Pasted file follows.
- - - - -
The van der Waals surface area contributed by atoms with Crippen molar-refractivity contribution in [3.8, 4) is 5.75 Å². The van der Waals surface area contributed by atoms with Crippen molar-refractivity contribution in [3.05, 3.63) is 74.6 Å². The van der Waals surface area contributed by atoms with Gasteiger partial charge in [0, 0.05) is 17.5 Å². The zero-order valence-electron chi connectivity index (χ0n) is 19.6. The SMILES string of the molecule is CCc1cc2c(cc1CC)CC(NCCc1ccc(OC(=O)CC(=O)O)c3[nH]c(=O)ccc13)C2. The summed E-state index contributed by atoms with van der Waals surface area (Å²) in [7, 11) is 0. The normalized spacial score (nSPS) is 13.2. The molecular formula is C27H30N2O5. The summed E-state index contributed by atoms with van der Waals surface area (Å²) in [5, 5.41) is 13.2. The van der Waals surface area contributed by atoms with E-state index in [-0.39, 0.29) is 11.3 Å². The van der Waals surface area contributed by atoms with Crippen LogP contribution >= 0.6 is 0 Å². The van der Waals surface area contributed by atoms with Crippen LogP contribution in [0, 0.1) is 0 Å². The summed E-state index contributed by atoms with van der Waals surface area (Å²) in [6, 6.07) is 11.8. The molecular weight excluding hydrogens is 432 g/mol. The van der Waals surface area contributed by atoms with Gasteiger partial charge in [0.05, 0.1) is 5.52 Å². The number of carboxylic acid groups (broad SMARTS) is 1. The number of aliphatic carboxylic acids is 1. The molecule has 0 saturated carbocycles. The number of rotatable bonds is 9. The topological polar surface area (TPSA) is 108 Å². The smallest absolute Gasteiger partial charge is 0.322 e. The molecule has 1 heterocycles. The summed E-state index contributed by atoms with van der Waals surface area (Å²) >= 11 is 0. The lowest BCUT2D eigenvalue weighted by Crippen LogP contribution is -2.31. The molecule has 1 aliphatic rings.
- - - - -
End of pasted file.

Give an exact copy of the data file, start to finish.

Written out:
The van der Waals surface area contributed by atoms with Crippen molar-refractivity contribution in [3.8, 4) is 5.75 Å². The van der Waals surface area contributed by atoms with Crippen molar-refractivity contribution in [3.05, 3.63) is 74.6 Å². The van der Waals surface area contributed by atoms with Gasteiger partial charge in [0, 0.05) is 17.5 Å². The zero-order valence-electron chi connectivity index (χ0n) is 19.6. The SMILES string of the molecule is CCc1cc2c(cc1CC)CC(NCCc1ccc(OC(=O)CC(=O)O)c3[nH]c(=O)ccc13)C2. The summed E-state index contributed by atoms with van der Waals surface area (Å²) in [7, 11) is 0. The normalized spacial score (nSPS) is 13.2. The molecular formula is C27H30N2O5. The summed E-state index contributed by atoms with van der Waals surface area (Å²) in [5, 5.41) is 13.2. The van der Waals surface area contributed by atoms with E-state index in [-0.39, 0.29) is 11.3 Å². The van der Waals surface area contributed by atoms with Crippen LogP contribution >= 0.6 is 0 Å². The van der Waals surface area contributed by atoms with Crippen LogP contribution in [0, 0.1) is 0 Å². The summed E-state index contributed by atoms with van der Waals surface area (Å²) in [6, 6.07) is 11.8. The molecular weight excluding hydrogens is 432 g/mol. The van der Waals surface area contributed by atoms with Gasteiger partial charge in [0.05, 0.1) is 5.52 Å². The number of carboxylic acid groups (broad SMARTS) is 1. The number of aliphatic carboxylic acids is 1. The molecule has 0 saturated carbocycles. The number of rotatable bonds is 9. The topological polar surface area (TPSA) is 108 Å². The smallest absolute Gasteiger partial charge is 0.322 e. The molecule has 1 heterocycles. The summed E-state index contributed by atoms with van der Waals surface area (Å²) >= 11 is 0. The lowest BCUT2D eigenvalue weighted by Crippen LogP contribution is -2.31. The molecule has 1 aliphatic rings.